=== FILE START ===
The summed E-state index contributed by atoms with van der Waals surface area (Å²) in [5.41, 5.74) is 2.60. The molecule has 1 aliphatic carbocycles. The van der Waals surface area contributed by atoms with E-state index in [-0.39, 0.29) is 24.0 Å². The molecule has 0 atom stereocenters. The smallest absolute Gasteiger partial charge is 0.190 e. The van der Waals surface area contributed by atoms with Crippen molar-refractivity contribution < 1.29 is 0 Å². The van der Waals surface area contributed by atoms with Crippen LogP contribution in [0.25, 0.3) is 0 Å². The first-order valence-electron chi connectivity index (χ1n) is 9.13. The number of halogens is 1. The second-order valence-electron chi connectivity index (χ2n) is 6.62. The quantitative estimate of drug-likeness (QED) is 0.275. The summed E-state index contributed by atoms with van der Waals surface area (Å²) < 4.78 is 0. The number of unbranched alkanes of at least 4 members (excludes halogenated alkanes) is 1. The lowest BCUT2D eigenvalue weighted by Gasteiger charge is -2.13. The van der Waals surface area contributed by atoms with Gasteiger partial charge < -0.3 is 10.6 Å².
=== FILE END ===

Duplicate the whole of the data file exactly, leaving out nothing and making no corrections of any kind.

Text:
The summed E-state index contributed by atoms with van der Waals surface area (Å²) in [5.41, 5.74) is 2.60. The molecule has 1 aliphatic carbocycles. The van der Waals surface area contributed by atoms with E-state index in [-0.39, 0.29) is 24.0 Å². The molecule has 0 atom stereocenters. The smallest absolute Gasteiger partial charge is 0.190 e. The van der Waals surface area contributed by atoms with Crippen molar-refractivity contribution < 1.29 is 0 Å². The van der Waals surface area contributed by atoms with Crippen LogP contribution in [0.25, 0.3) is 0 Å². The first-order valence-electron chi connectivity index (χ1n) is 9.13. The number of halogens is 1. The second-order valence-electron chi connectivity index (χ2n) is 6.62. The quantitative estimate of drug-likeness (QED) is 0.275. The summed E-state index contributed by atoms with van der Waals surface area (Å²) < 4.78 is 0. The number of unbranched alkanes of at least 4 members (excludes halogenated alkanes) is 1. The lowest BCUT2D eigenvalue weighted by Gasteiger charge is -2.13. The van der Waals surface area contributed by atoms with Gasteiger partial charge < -0.3 is 10.6 Å².